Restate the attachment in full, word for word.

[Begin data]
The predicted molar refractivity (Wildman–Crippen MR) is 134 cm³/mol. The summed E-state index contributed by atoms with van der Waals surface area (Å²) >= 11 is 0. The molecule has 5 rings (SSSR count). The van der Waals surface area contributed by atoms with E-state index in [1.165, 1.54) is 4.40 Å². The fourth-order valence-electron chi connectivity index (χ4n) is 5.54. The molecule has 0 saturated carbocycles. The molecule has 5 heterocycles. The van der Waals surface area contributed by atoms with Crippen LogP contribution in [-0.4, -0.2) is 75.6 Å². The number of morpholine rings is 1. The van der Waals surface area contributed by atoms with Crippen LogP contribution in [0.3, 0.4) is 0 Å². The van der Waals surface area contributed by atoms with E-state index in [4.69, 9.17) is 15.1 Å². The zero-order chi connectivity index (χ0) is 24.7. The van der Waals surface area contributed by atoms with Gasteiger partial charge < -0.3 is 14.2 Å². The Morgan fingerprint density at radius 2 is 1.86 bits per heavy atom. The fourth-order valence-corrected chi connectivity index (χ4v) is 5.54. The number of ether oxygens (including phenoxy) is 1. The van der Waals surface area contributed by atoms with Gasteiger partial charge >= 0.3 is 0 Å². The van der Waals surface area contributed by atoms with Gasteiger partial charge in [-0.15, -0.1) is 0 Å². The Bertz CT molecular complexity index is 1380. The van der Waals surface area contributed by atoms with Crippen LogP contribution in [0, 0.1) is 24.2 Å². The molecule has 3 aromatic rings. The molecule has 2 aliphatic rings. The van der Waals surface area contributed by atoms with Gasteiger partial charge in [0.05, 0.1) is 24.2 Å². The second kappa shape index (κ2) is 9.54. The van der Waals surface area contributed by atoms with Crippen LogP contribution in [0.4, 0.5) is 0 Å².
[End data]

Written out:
The predicted molar refractivity (Wildman–Crippen MR) is 134 cm³/mol. The summed E-state index contributed by atoms with van der Waals surface area (Å²) >= 11 is 0. The molecule has 5 rings (SSSR count). The van der Waals surface area contributed by atoms with E-state index in [1.165, 1.54) is 4.40 Å². The fourth-order valence-electron chi connectivity index (χ4n) is 5.54. The molecule has 0 saturated carbocycles. The molecule has 5 heterocycles. The van der Waals surface area contributed by atoms with Crippen LogP contribution in [-0.4, -0.2) is 75.6 Å². The number of morpholine rings is 1. The van der Waals surface area contributed by atoms with Crippen LogP contribution in [0.3, 0.4) is 0 Å². The van der Waals surface area contributed by atoms with E-state index in [4.69, 9.17) is 15.1 Å². The zero-order chi connectivity index (χ0) is 24.7. The van der Waals surface area contributed by atoms with Gasteiger partial charge < -0.3 is 14.2 Å². The Morgan fingerprint density at radius 2 is 1.86 bits per heavy atom. The fourth-order valence-corrected chi connectivity index (χ4v) is 5.54. The number of ether oxygens (including phenoxy) is 1. The van der Waals surface area contributed by atoms with Gasteiger partial charge >= 0.3 is 0 Å². The van der Waals surface area contributed by atoms with Gasteiger partial charge in [-0.15, -0.1) is 0 Å². The Bertz CT molecular complexity index is 1380. The van der Waals surface area contributed by atoms with Crippen LogP contribution in [0, 0.1) is 24.2 Å². The molecule has 3 aromatic rings. The molecule has 2 aliphatic rings. The van der Waals surface area contributed by atoms with Gasteiger partial charge in [0.05, 0.1) is 24.2 Å². The second kappa shape index (κ2) is 9.54. The van der Waals surface area contributed by atoms with Crippen LogP contribution in [0.4, 0.5) is 0 Å².